It goes without saying that I am not a big War on Terror / Fuck Our Rights Because I'm Scared of the Brown People guy. So it's somewhat surprising to find myself with mixed feelings bordering on ambivalence at the revelation that the recently concluded "Special Registration" program in Homeland Security netted 11 individuals with al-Qaeda ties out of 85,000 Muslim registrants.
Part of me understands that I am expected to decry the program as racial profiling (see the Wiki for a list of foreign nationals who were required to participate). Another part of me is supposed to mock the program's amusingly low success rate (0.01%) as an indicator of its futility. Yet despite what the right likes to use as a straw man of Libruls, I understand a number of key aspects of the complicated question of rights, the law, and non-citizen residents in the U.S.
1. Finding 11 individuals – let's assume, perhaps tenuously, that "ties to al-Qaeda" is defined in a reasonably accurate, meaningful way – is neither surprising nor insignificant. We would expect and anticipate that 99.99% (literally, in this case) of entrants from these 25 countries will have no links to any kind of terrorist activity. It only takes a very small number of individuals to execute a potentially serious terrorist plot.
2. Terrorism is a real threat and DHS has a legitimate mandate to prevent it, within the limits set by the law.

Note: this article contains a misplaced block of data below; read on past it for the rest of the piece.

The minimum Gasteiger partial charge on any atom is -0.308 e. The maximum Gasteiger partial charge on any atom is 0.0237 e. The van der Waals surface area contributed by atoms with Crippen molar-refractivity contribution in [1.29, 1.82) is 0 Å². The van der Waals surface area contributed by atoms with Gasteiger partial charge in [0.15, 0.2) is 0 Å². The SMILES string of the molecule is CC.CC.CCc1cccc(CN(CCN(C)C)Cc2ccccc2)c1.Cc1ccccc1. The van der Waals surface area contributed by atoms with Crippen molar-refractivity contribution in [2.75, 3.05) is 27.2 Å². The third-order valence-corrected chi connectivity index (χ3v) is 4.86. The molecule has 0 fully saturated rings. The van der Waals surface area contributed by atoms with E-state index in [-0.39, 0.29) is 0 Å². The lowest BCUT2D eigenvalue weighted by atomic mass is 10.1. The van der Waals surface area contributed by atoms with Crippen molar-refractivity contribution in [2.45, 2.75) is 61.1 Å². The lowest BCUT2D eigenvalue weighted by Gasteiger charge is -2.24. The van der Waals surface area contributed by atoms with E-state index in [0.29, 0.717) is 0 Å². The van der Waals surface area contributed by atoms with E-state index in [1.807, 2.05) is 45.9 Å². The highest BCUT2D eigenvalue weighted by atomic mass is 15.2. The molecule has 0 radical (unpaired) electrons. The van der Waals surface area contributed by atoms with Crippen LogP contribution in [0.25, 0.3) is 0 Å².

3. There is a reasonable suspicion that entrants from the countries identified are more likely – again, 0.01% vs. 0.0001% – to have terrorist ties.
4. Non-citizens can legally be subjected to reasonable requirements like registering their presence in the country. The NYT reports that the program identified "more than 10,000" individuals who were not in the country legally – either visa overstays or undocumented entrants. I have no problem with the government enforcing existing laws requiring people to have valid visas to reside here. It shocks me that anyone would.
5. Non-citizens are not treated equally in terms of the requirements placed upon them. We can argue the right or wrong of this, but that is a separate argument. The legal reality is that neither the U.S. nor any other nation on Earth treats all non-citizens and entrants identically irrespective of country of origin. This does not imply that the U.S. can do anything it chooses to immigrants or entrants, but only that it is not legally required to subject everyone to the exact same standards in issuing visas or requiring registration.
6. Any sovereign country has a vested interest in keeping accurate records of who is coming in and out of the country.
7. We do a shit job of #6, and it's not productive to have a hissy fit every time the federal government tries to place additional requirements (you know, like not overstaying visas by 15 years) on non-citizen residents or visitors. They have rights. But the government also has legitimate interests.
There. I guess I'm a closet neocon after all.